If you want the best in class banking product in each product category, you’re probably going to have to have accounts at multiple banks to make it happen.
Rarely will a single bank or credit union offer the best checking account, savings account, credit card, car loan and mortgage product. Instead, Bank A might have the best credit card while Credit Union B has the best car loan.
But where should you look for the best product in each class? Here’s a general guideline.
Try online banks for checking and savings accounts
Online banks typically offer the best interest rates, features, and the fewest fees when it comes to checking and savings accounts. Even so, one online bank might have the best checking account, but another online bank has the savings account with the highest interest rate.
For that reason, it pays to shop around and consider having each account at a separate institution if you truly want the best in class product of each category.
Traditional banks offer the best credit cards
The largest traditional banks usually offer the best credit cards. American Express, Bank of America, Chase, Citi, Discover, and Wells Fargo all have great credit card offerings when it comes to rewards. However, if you’re looking for a low APR credit card instead of rewards, major or local credit unions may have lower rates.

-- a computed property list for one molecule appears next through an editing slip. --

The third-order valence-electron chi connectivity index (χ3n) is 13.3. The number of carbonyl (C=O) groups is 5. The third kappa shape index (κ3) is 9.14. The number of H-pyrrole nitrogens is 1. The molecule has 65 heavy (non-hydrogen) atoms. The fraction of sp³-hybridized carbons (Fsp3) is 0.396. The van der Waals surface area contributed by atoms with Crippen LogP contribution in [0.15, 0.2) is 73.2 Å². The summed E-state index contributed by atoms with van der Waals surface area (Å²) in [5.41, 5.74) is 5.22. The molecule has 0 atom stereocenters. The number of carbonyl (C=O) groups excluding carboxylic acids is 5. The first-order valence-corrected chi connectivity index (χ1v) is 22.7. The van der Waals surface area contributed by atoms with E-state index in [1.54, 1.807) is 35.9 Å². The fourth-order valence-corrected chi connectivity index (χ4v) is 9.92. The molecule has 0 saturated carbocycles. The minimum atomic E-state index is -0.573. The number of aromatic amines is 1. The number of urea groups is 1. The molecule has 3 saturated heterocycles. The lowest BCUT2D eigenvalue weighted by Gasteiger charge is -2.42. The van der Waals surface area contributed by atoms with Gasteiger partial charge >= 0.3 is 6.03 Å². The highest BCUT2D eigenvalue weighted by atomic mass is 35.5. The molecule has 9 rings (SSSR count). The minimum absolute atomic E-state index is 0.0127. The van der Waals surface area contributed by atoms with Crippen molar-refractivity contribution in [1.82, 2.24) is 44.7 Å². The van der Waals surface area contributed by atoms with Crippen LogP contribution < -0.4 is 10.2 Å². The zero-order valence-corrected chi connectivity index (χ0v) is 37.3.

Credit unions are best for auto loans
The absolute best car loans are 0% APR loans offered by car manufacturers. If you can’t qualify for one of those, look at the rates offered by both local and major credit unions. This is one space where credit unions typically offer lower interest rates than banks.
The best mortgage rates are found pretty much everywhere
Finally, mortgages are one of the biggest loans you’ll ever take out. Shop all of your possible options including online banks, big banks, local banks, credit unions, and mortgage brokers to find the best deal for you.
3. You’re close to reaching FDIC or NCUA insurance limits